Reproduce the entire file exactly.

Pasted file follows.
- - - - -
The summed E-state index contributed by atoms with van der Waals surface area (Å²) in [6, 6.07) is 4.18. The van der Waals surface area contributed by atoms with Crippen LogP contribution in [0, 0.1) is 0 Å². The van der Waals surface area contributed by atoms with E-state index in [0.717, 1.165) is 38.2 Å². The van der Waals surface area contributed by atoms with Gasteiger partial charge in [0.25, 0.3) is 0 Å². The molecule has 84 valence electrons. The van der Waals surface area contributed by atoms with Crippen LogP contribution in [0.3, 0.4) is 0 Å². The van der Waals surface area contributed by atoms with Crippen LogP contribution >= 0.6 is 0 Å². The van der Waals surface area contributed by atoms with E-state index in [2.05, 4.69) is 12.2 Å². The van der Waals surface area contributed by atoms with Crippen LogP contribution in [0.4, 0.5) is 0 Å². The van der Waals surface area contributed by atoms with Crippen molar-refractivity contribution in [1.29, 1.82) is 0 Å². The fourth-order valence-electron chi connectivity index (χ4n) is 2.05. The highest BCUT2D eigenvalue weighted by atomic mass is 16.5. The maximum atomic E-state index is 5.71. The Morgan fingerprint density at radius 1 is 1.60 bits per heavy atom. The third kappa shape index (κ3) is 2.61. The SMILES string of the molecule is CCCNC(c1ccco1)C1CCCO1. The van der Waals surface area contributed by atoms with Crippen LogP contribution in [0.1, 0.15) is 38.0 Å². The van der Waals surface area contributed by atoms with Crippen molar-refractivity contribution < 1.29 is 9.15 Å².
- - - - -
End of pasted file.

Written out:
The summed E-state index contributed by atoms with van der Waals surface area (Å²) in [6, 6.07) is 4.18. The van der Waals surface area contributed by atoms with Crippen LogP contribution in [0, 0.1) is 0 Å². The van der Waals surface area contributed by atoms with E-state index in [0.717, 1.165) is 38.2 Å². The van der Waals surface area contributed by atoms with Gasteiger partial charge in [0.25, 0.3) is 0 Å². The molecule has 84 valence electrons. The van der Waals surface area contributed by atoms with Crippen LogP contribution in [0.3, 0.4) is 0 Å². The van der Waals surface area contributed by atoms with Crippen LogP contribution >= 0.6 is 0 Å². The van der Waals surface area contributed by atoms with E-state index in [2.05, 4.69) is 12.2 Å². The van der Waals surface area contributed by atoms with Crippen LogP contribution in [0.4, 0.5) is 0 Å². The van der Waals surface area contributed by atoms with Crippen molar-refractivity contribution in [1.29, 1.82) is 0 Å². The fourth-order valence-electron chi connectivity index (χ4n) is 2.05. The highest BCUT2D eigenvalue weighted by atomic mass is 16.5. The maximum atomic E-state index is 5.71. The Morgan fingerprint density at radius 1 is 1.60 bits per heavy atom. The third kappa shape index (κ3) is 2.61. The SMILES string of the molecule is CCCNC(c1ccco1)C1CCCO1. The van der Waals surface area contributed by atoms with Crippen LogP contribution in [0.1, 0.15) is 38.0 Å². The van der Waals surface area contributed by atoms with Crippen molar-refractivity contribution < 1.29 is 9.15 Å².